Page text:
Shah Jahan’s elder son Dara Shikoh,( 20 March 1615 – 30 August 1659)  whose mother was the famous Mumtaz Mahal, had the celebrated Taj Mahal named after her.  Dara Shikoh was secular-minded respecting all religions and if he had not been executed in 1659 on Aurangzeb’s orders, there would be a positive impact on India with no division between Hindus and Muslims, unlike Aurangzeb.

Dara Shikoh had a vision about Lord Rama where he saw the Hindu sage Vasishtha alongside the legendary Lord Rama, believed to be the Hindu deity Vishnu incarnated on earth. This dream was inspired by a slim manuscript comprising only a few handwritten pages that the prince had recently perused. Authored by Dara’s contemporary, Shaikh Sufi, a mystic and former Mughal official well-known to the Sufi writer Abd-ur-Rahman Chishti, the book claimed to be a Persian translation of the Sanskrit Yogavasishtha. This work takes the form of a dialogue between the renowned Rama of Ramayana fame and his teacher, Vasishtha, a conversation said to have occurred during Rama’s youth. In the Persian text, adhering to the customary North Indian vernacular pronunciation, Rama is referred to as “Ramchandra” or simply “Ram,” while Vasishtha is rendered as “Basisht.”

Dara Shikoh also translated not only the Ramayana but more than 50 Upanishads which were in Sanskrit, into Persian because he was very drawn to Hindu classical and mythological literature, Sanskrit and literary assets of Indian languages.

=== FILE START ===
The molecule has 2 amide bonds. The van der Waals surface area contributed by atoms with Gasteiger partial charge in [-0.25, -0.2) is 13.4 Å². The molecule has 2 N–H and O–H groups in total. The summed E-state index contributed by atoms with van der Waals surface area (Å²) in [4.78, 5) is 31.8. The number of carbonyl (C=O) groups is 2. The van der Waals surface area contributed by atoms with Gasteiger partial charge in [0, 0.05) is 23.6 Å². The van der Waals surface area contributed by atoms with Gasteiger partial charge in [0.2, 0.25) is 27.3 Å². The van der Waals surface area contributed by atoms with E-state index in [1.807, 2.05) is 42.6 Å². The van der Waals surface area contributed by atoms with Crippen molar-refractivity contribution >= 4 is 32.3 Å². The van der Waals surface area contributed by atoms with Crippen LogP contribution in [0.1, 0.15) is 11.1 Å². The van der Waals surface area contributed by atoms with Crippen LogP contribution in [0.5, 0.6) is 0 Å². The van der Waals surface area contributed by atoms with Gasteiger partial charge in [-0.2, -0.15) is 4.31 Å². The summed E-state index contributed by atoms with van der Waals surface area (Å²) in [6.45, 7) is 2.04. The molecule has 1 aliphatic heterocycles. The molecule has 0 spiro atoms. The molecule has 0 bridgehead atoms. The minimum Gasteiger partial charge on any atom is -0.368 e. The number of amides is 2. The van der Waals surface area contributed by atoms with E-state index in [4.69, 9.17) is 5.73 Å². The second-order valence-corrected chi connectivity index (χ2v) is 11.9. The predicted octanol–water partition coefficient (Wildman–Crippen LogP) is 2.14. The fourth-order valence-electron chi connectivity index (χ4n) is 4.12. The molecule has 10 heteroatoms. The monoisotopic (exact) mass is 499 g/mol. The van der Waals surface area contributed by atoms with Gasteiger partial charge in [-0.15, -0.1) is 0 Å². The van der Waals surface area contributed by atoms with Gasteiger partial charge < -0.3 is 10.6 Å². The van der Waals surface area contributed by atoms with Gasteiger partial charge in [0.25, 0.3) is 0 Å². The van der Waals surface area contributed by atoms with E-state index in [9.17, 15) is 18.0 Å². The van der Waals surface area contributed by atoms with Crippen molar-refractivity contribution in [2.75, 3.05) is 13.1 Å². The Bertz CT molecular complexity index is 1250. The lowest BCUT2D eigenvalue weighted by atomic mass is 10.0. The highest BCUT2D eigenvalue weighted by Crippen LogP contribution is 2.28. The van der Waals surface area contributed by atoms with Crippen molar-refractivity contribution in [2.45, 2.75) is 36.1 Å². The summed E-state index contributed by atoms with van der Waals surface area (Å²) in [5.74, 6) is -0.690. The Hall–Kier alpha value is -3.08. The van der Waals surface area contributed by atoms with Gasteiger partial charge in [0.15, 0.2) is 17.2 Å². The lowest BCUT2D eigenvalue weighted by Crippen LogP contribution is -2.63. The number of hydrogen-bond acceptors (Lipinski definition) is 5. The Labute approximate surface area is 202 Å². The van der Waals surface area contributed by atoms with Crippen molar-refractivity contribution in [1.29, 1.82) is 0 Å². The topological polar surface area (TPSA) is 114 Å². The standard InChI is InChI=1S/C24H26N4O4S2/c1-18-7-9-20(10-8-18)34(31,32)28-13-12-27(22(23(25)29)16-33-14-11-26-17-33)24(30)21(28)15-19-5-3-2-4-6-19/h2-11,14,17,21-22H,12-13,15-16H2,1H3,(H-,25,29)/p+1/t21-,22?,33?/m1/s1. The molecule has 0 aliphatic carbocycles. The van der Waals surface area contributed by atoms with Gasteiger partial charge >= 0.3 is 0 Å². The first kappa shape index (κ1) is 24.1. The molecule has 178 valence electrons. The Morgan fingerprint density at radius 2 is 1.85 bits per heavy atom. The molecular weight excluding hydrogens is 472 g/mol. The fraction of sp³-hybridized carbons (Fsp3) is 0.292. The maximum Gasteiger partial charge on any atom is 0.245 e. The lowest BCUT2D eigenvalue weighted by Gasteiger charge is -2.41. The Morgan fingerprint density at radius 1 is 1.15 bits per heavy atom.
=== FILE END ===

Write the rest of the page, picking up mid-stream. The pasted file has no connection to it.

Amir Khusro, Amīr Khusrau Dehlavī, a Sufi mystic and a spiritual disciple of Nizamuddin Auliya of Delhi rote about Lord Rama, “Each moment I long for him; Day and night he remains with me, And does what my heart asks him to do. Is it the beloved? No my dear, it’s Ram”.

Jaisi Malik Muhammad Jayasi (1477– 1542), the Indian Sufi poet in an essay wrote, “Three Hundred Ramayana: Five Examples and Three Thoughts on Translation” which was written by A K Ramanujan.  In his work, Malik Muhammad Jayasi delves into the narrative of Ram Katha, drawing upon various primary sources. He advocates for the incorporation of Sanskrit, Jain, oral traditions, and other diverse sources to present a nuanced story. He highlights the distinct interpretations of Rama’s tale prevalent in different societies. Valmiki’s Ramayana portrays Rama as a virtuous human, whereas Kampan’s version elevates Rama to the status of a deity. Jaina’s sources also intertwine Rama’s story with religious significance.